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Three Salary Secrets and Three Salary Myths

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Everyone who works should read this CNN Money article, which outlines the three salary secrets and three salary myths CNN Money has identified in our modern workplace. Some of these make sense, especially at the company I used to work at, and some I had no idea about so this was an eye-opening article for me.

Secret 1: Your pay doesn’t necessarily reflect performance and seniority

At my old job, incoming college graduates were making approximately the same as people who had been there three years. In fact, I was willing to bet that the people who had been there for three years (I was there for three years) were making about as much as the people who had been there for six. “Some companies are proactive about performing an equity analysis on a regular basis and correcting for the problem. If they discover that the gap between your pay and the newer hires isn’t wide enough, they may give you a larger bump in salary than the usual merit increase.” But then again, some companies don’t notice and in those cases you should bring it up to your manager – hopefully they’ll do something about it, if they can.

Secret 2: There’s more raise where that came from

CNNMoney claims that when it comes to merit increases, your boss has the power to give you more raise, but then they paint the picture where the top performer gets 5% and the below-average gets 2%. That means, after inflation, the top performer really only gets an increase of less than 2% and the below-average has lost purchasing power. But they say that if you are unhappy, bring it up because a “smart company” is willing to pay you a little more in order to keep you. When I received an average raise, I was also told that my manager “would work with me closely and consider an adjustment” but we hadn’t even set goals for 2006 (or had a group meeting) when I left at the end of August. Beware of just words.

Secret 3: When you’re told they can’t pay you more now, budget may not be the issue

This one is the best – it’s essentially saying that your boss might be telling you something. My old company was having a great year, making tons of money, except raises in my group “weren’t going to be good.” However, when I told them I was leaving for another job for more responsibility and more pay, they offered to try to counter the offer… so did they really not have any money or were they just playing the probabilities (that I wouldn’t leave, especially since I was midway through an MBA)? So maybe they’re saying something… maybe they’re not.

Myth 1: Your pay is all about you

CNN Money claims that companies use salary surveys and a systematic process in order to come to your salary. I learned that at my old company, they score each one of their employees on a yearly evaluation (that was no more than a list of “goals” with basically arbitrary scores alongside them), rank them, and then declare the top X% gets a raise and the rest doesn’t. Then they take a few quarters and try to split it amongst the top talent. In the end, how you performed that year, in that situation, hardly matters because your performance is just a single number.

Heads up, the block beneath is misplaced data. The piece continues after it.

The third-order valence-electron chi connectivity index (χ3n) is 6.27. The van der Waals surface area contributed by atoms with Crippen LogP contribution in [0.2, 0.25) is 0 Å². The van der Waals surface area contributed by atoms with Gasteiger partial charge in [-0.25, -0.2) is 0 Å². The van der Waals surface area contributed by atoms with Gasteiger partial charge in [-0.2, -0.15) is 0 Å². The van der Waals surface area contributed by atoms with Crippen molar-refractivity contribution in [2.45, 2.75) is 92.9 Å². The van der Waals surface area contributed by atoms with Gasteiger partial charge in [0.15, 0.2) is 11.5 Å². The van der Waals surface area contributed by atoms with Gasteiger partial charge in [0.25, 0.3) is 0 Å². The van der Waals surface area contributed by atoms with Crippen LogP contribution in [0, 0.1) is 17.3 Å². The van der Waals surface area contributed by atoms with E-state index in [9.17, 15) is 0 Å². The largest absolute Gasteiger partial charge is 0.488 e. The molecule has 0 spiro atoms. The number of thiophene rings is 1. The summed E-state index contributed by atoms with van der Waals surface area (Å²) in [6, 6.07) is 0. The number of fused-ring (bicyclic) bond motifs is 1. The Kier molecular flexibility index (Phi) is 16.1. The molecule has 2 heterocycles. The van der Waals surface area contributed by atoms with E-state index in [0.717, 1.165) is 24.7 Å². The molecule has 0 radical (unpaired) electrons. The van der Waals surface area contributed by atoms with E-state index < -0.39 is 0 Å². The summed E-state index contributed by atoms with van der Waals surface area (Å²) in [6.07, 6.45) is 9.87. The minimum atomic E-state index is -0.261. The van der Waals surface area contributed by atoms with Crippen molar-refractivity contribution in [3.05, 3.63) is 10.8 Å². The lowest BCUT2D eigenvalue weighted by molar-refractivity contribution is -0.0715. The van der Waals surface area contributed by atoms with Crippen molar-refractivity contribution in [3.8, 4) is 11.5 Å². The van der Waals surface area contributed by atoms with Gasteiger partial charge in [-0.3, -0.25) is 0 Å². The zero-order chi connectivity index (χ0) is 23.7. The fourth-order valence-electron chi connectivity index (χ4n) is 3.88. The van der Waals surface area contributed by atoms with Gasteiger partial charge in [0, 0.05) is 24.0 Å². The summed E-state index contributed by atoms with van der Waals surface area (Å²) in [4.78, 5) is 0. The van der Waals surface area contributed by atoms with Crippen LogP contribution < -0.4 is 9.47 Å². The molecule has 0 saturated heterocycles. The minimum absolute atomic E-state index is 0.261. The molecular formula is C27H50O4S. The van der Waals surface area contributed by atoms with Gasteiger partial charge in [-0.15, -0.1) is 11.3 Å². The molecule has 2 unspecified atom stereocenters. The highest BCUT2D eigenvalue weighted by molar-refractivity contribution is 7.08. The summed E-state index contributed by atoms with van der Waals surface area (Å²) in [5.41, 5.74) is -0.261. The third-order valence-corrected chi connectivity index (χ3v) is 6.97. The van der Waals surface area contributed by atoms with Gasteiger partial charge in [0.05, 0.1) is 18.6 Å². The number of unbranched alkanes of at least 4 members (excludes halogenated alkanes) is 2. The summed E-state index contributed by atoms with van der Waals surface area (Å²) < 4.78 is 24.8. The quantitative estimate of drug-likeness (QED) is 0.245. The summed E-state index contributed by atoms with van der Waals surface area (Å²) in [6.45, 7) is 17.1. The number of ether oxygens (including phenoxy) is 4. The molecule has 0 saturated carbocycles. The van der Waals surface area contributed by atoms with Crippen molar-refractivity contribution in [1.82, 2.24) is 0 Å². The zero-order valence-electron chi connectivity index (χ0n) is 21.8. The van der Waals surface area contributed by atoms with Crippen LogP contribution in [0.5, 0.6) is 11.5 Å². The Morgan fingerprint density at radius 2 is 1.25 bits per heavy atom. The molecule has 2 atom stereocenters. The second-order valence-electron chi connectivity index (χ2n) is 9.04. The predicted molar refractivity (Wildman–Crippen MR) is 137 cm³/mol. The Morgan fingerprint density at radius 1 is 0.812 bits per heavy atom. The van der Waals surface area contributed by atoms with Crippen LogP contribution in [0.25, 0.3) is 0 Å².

Myth 2: Bosses pay more if they like you

I think this myth was weakly defended by CNN Money, I do believe bosses do hook up the employees they like as long as that person is working their butts off and the decision is easy to defend. I was pretty sure at my old job that the person in charge of the program I was a part of gave higher raises to people who kissed up to him. He was the type of guy that was only there because of his last name and not because of his ability, so you can understand why he hooked people up, since he had been hooked up. Does this happen elsewhere? I’m absolutely certain it is, nepotism ain’t dead folks, no matter what CNN Money says.

Myth 3: You can’t negotiate severance

I had no idea someone could negotiate severance considering the company wants to let you go… but according to CNN Money: “you may be able to negotiate a better package if you have some points of leverage… are you the only person at the company familiar with important details of a current project or who knows how to perform a critical function for the employer?”

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3 Responses to “Three Salary Secrets and Three Salary Myths”

  1. MoneyFwd says:

    Interesting article.

    I agree with you on Myth 3. I worked for a company where this one person was crazy and would take everyone’s work and try to do everything. Although her methods weren’t kosher, the bosses liked her and kept giving her raises to the point that she was making $10k-15k more with a BA and 2 years of experience than people with master’s and 6 years of experience who were less liked although overall brought in more money.

  2. John Wilks says:

    Great post. Negotiating severance sounds like a great idea.

  3. David says:

    Very true. After being at a company for three years, secret number one is a hard lesson to learn, especially when you have more responsibility and duties than the new-hires. In my case, this information was supposed to be secret and they refused to compensate simply because I ‘learned too much.’

    You should also be careful about secret number three. If you accept your current employer’s counter offer, be prepared to be replaced–the employer now knows that your loyalty is low and they are paying more now than they were able to get away with before.


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